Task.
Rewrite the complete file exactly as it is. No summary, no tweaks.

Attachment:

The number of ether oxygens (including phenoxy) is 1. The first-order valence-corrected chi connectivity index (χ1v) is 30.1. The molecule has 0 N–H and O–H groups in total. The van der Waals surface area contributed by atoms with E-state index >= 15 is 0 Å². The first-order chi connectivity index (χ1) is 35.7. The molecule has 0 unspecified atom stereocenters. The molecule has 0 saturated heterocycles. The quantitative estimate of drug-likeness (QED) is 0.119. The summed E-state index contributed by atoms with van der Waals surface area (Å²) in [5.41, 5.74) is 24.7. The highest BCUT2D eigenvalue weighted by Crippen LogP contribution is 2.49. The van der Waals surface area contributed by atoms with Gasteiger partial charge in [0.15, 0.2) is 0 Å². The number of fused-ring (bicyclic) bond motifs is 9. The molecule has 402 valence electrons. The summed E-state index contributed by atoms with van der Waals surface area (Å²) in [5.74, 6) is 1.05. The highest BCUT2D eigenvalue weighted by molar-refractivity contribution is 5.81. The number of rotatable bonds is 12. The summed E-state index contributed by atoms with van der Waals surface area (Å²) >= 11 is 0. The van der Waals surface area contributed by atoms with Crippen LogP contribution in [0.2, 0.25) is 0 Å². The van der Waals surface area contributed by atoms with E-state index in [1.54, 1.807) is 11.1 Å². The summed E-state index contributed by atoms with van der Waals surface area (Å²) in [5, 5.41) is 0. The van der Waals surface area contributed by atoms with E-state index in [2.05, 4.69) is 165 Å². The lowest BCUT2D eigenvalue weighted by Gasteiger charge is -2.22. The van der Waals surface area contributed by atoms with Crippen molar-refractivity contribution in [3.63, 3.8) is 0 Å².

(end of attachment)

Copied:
The number of ether oxygens (including phenoxy) is 1. The first-order valence-corrected chi connectivity index (χ1v) is 30.1. The molecule has 0 N–H and O–H groups in total. The van der Waals surface area contributed by atoms with E-state index >= 15 is 0 Å². The first-order chi connectivity index (χ1) is 35.7. The molecule has 0 unspecified atom stereocenters. The molecule has 0 saturated heterocycles. The quantitative estimate of drug-likeness (QED) is 0.119. The summed E-state index contributed by atoms with van der Waals surface area (Å²) in [5.41, 5.74) is 24.7. The highest BCUT2D eigenvalue weighted by Crippen LogP contribution is 2.49. The van der Waals surface area contributed by atoms with Gasteiger partial charge in [0.15, 0.2) is 0 Å². The number of fused-ring (bicyclic) bond motifs is 9. The molecule has 402 valence electrons. The summed E-state index contributed by atoms with van der Waals surface area (Å²) in [5.74, 6) is 1.05. The highest BCUT2D eigenvalue weighted by molar-refractivity contribution is 5.81. The number of rotatable bonds is 12. The summed E-state index contributed by atoms with van der Waals surface area (Å²) >= 11 is 0. The van der Waals surface area contributed by atoms with Crippen LogP contribution in [0.2, 0.25) is 0 Å². The van der Waals surface area contributed by atoms with E-state index in [1.54, 1.807) is 11.1 Å². The summed E-state index contributed by atoms with van der Waals surface area (Å²) in [5, 5.41) is 0. The van der Waals surface area contributed by atoms with E-state index in [2.05, 4.69) is 165 Å². The lowest BCUT2D eigenvalue weighted by Gasteiger charge is -2.22. The van der Waals surface area contributed by atoms with Crippen molar-refractivity contribution in [3.63, 3.8) is 0 Å².